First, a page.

In 1906 Thérèse Schwartze portrayed Aleida van Ogtrop-Hanlo together with five of her children. Schwartze was one of the leading society painters in the Netherlands around 1900. Her clientele came from the nobility and the bourgeois elite in Amsterdam and The Hague. Members of the royal family also sat for her. In this portrait, Aleida van Ogtrop-Hanlo is surrounded by, from left to right: Adriënne (Zus), Pieter (Piet), Maria (Misel), Eugènie (Toetie) and Adèle (Kees). The youngest child, Joanna (Jennie) was not yet born. Aleida’s husband, Henricus Joannes van Ogtrop, had his portrait painted in the same period by Isaac Israëls: standing, in tails, with a cigar in his hand.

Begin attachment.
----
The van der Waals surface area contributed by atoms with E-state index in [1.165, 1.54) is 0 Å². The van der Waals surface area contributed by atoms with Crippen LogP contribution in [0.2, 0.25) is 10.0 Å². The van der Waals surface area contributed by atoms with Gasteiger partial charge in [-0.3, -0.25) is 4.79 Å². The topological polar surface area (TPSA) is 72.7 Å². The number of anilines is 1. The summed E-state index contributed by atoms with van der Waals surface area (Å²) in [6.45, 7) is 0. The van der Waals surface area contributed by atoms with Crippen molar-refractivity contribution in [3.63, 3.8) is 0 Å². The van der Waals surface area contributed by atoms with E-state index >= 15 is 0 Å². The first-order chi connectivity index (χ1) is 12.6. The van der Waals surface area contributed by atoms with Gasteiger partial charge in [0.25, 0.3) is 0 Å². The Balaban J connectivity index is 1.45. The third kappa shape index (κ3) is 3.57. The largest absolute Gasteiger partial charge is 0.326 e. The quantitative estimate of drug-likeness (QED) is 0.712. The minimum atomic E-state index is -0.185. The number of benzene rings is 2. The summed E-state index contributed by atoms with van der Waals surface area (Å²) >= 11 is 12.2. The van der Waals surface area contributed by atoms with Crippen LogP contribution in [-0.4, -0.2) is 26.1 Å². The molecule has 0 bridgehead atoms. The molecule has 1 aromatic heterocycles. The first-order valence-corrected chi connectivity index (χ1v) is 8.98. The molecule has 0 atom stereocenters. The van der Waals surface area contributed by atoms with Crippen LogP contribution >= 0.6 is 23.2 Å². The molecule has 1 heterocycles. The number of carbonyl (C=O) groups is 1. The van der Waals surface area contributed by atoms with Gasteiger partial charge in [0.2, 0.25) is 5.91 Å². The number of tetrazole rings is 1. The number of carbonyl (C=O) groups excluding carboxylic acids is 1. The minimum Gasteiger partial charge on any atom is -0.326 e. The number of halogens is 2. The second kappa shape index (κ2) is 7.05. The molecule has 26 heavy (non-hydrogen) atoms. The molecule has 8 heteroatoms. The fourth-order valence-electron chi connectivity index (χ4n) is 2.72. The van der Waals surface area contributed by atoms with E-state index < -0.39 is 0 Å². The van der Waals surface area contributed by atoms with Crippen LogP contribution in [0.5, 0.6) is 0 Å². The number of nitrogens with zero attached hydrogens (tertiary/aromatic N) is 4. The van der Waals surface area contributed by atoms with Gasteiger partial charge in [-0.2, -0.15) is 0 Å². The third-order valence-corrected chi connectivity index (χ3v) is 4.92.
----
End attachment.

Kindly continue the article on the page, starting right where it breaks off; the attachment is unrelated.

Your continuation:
There are considerable differences between the two portraits, and this was most likely Mr van Ogtrop’s intention. He presents himself as a capable businessman and administrator. By contrast, the portrait of his wife and children has a bucolic and dreamy quality, with rich clothing and poetic colours. Stylistically Thérèse Schwartze followed in the footsteps of the famous eighteenth-century English portrait painter, Thomas Gainsborough.
The group portrait is a marvellous painting, executed with great skill and panache. It gives an excellent impression of the self-image of the Dutch upper classes at the beginning of the twentieth century.